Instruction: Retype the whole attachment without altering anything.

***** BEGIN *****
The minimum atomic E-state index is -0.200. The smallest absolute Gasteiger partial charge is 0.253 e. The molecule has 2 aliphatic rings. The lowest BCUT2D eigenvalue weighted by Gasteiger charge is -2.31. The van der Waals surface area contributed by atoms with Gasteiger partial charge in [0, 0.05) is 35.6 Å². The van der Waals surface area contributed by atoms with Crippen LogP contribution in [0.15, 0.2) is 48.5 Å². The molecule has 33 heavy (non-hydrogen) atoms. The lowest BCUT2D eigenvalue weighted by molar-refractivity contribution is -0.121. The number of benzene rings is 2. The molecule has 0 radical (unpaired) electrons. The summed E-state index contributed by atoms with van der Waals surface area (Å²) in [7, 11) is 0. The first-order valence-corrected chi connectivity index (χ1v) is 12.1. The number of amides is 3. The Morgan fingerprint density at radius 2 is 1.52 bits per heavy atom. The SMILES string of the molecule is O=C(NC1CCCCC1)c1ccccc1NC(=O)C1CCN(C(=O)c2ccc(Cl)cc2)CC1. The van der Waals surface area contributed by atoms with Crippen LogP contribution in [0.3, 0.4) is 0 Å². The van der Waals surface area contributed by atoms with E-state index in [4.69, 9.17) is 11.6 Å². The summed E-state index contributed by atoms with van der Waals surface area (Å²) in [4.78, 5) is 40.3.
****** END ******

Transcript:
The minimum atomic E-state index is -0.200. The smallest absolute Gasteiger partial charge is 0.253 e. The molecule has 2 aliphatic rings. The lowest BCUT2D eigenvalue weighted by Gasteiger charge is -2.31. The van der Waals surface area contributed by atoms with Gasteiger partial charge in [0, 0.05) is 35.6 Å². The van der Waals surface area contributed by atoms with Crippen LogP contribution in [0.15, 0.2) is 48.5 Å². The molecule has 33 heavy (non-hydrogen) atoms. The lowest BCUT2D eigenvalue weighted by molar-refractivity contribution is -0.121. The number of benzene rings is 2. The molecule has 0 radical (unpaired) electrons. The summed E-state index contributed by atoms with van der Waals surface area (Å²) in [7, 11) is 0. The first-order valence-corrected chi connectivity index (χ1v) is 12.1. The number of amides is 3. The Morgan fingerprint density at radius 2 is 1.52 bits per heavy atom. The SMILES string of the molecule is O=C(NC1CCCCC1)c1ccccc1NC(=O)C1CCN(C(=O)c2ccc(Cl)cc2)CC1. The van der Waals surface area contributed by atoms with Crippen LogP contribution in [0.3, 0.4) is 0 Å². The van der Waals surface area contributed by atoms with E-state index in [4.69, 9.17) is 11.6 Å². The summed E-state index contributed by atoms with van der Waals surface area (Å²) in [4.78, 5) is 40.3.